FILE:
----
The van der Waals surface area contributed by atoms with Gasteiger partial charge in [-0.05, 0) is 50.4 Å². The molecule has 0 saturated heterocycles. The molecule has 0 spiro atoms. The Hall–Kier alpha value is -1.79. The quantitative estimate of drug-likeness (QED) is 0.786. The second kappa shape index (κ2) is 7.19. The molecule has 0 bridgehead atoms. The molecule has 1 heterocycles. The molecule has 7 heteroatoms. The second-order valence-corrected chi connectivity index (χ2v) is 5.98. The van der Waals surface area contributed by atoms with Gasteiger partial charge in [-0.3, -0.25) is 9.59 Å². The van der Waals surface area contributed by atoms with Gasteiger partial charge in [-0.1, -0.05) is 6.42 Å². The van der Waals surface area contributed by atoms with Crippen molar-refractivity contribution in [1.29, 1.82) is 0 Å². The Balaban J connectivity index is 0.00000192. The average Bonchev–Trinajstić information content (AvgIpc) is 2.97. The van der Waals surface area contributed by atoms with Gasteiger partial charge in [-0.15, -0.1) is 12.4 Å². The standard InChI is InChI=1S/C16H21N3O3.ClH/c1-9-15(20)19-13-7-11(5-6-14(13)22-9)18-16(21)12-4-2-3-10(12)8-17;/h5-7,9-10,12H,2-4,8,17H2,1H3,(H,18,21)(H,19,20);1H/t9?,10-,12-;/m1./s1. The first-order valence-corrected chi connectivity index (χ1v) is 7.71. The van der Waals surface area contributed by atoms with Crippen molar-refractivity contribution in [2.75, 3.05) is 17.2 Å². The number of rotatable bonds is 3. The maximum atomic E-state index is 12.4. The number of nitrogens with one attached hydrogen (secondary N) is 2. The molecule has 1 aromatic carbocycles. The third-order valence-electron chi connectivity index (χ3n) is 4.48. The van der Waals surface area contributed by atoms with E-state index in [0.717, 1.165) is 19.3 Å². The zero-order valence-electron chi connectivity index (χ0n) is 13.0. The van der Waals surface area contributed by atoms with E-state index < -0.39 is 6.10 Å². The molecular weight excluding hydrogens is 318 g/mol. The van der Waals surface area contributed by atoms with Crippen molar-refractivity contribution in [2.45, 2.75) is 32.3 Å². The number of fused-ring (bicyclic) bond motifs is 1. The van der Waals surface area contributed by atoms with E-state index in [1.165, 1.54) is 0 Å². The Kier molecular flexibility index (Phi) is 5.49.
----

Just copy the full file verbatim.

The van der Waals surface area contributed by atoms with Gasteiger partial charge in [-0.05, 0) is 50.4 Å². The molecule has 0 saturated heterocycles. The molecule has 0 spiro atoms. The Hall–Kier alpha value is -1.79. The quantitative estimate of drug-likeness (QED) is 0.786. The second kappa shape index (κ2) is 7.19. The molecule has 0 bridgehead atoms. The molecule has 1 heterocycles. The molecule has 7 heteroatoms. The second-order valence-corrected chi connectivity index (χ2v) is 5.98. The van der Waals surface area contributed by atoms with Gasteiger partial charge in [-0.3, -0.25) is 9.59 Å². The van der Waals surface area contributed by atoms with Gasteiger partial charge in [-0.1, -0.05) is 6.42 Å². The van der Waals surface area contributed by atoms with Crippen molar-refractivity contribution in [1.29, 1.82) is 0 Å². The Balaban J connectivity index is 0.00000192. The average Bonchev–Trinajstić information content (AvgIpc) is 2.97. The van der Waals surface area contributed by atoms with Gasteiger partial charge in [-0.15, -0.1) is 12.4 Å². The standard InChI is InChI=1S/C16H21N3O3.ClH/c1-9-15(20)19-13-7-11(5-6-14(13)22-9)18-16(21)12-4-2-3-10(12)8-17;/h5-7,9-10,12H,2-4,8,17H2,1H3,(H,18,21)(H,19,20);1H/t9?,10-,12-;/m1./s1. The first-order valence-corrected chi connectivity index (χ1v) is 7.71. The van der Waals surface area contributed by atoms with Crippen molar-refractivity contribution in [2.75, 3.05) is 17.2 Å². The number of rotatable bonds is 3. The maximum atomic E-state index is 12.4. The number of nitrogens with one attached hydrogen (secondary N) is 2. The molecule has 1 aromatic carbocycles. The third-order valence-electron chi connectivity index (χ3n) is 4.48. The van der Waals surface area contributed by atoms with E-state index in [0.717, 1.165) is 19.3 Å². The zero-order valence-electron chi connectivity index (χ0n) is 13.0. The van der Waals surface area contributed by atoms with E-state index < -0.39 is 6.10 Å². The molecular weight excluding hydrogens is 318 g/mol. The van der Waals surface area contributed by atoms with Crippen molar-refractivity contribution in [2.45, 2.75) is 32.3 Å². The number of fused-ring (bicyclic) bond motifs is 1. The van der Waals surface area contributed by atoms with E-state index in [1.165, 1.54) is 0 Å². The Kier molecular flexibility index (Phi) is 5.49.